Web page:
This costume (reduced to action figure form here in March of 2003) comes from the much beloved series The Birds of Prey. This incarnation of that team features Oracle, the wheelchair bound former Batgirl Barbara Gordon, Batman family black sheep The Huntress and of course, Black Canary. The costume is another full body costume but this one makes a lot more sense than its 80s counterpart. The suit has a color scheme of dark blue and light blue and is skin-tight with no puffy areas or protruding extensions. The simple dark blue boots, the forearms and ribs have gold accents and she wears a gold utility belt, reminiscent of Batman. Lastly, a golden Canary hangs from the zipper at her neck, which in the comics doubles as a communication device. This outfit goes a long way toward showing functionality over style.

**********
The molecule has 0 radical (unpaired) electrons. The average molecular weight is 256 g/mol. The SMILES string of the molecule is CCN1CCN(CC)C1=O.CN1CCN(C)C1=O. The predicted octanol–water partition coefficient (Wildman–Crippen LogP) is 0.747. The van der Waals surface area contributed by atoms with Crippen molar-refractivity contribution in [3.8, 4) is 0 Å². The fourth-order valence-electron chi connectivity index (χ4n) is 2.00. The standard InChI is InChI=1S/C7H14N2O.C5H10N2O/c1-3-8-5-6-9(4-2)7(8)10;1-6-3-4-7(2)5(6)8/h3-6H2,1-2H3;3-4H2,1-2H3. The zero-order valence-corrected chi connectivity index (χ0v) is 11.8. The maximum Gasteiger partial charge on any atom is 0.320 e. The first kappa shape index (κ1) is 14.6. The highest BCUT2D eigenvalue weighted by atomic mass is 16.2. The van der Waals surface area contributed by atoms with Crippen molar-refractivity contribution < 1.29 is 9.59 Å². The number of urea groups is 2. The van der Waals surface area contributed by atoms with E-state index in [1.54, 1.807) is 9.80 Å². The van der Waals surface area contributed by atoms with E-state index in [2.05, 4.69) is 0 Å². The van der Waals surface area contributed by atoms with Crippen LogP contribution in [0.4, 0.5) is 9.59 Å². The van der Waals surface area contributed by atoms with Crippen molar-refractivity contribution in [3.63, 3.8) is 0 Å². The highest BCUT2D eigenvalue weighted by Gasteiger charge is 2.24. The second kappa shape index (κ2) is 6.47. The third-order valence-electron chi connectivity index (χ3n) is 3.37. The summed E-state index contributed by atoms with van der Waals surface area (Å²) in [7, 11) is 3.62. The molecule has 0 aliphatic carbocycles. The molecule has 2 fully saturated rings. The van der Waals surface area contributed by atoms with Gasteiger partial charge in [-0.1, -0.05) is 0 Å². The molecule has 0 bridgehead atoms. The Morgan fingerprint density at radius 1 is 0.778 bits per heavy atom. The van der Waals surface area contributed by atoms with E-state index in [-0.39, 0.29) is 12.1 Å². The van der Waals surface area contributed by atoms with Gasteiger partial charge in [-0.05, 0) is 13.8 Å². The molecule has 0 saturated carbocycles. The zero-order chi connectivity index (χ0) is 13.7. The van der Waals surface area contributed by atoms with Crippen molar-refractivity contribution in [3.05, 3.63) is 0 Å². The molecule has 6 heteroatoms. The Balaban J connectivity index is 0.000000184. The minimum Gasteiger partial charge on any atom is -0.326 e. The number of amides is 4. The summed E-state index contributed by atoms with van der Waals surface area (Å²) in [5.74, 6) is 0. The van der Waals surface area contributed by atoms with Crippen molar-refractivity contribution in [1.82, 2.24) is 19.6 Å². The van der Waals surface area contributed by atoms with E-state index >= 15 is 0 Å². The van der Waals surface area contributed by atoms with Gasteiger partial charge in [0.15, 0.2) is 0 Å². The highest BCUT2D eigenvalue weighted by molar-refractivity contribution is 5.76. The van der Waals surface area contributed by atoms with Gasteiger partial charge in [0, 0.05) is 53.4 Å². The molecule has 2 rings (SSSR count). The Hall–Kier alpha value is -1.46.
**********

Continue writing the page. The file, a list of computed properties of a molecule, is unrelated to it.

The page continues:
This was the signature costume of the 2000s leading up to the New 52 reboot. She would wear this outfit (depicted here in August 2007) as she chaired the newly rebooted Justice league of America, during her return to Birds of Prey and in the fan favorite Young Justice animated series. This costume takes elements of earlier costumes and puts them back together for a much better effect. The costume is a full black corseted bodysuit with fully closed neck. A yellow strip runs down the center of the body from the neck to the crotch. Her long blond hair now runs down to the center of her back. She sometimes wears the black bolero jacket of old but not always. Her black gloves and black boots have the yellow accents of the Birds of Prey costume and she is once again in fishnets, but this time you can see her true skin color underneath.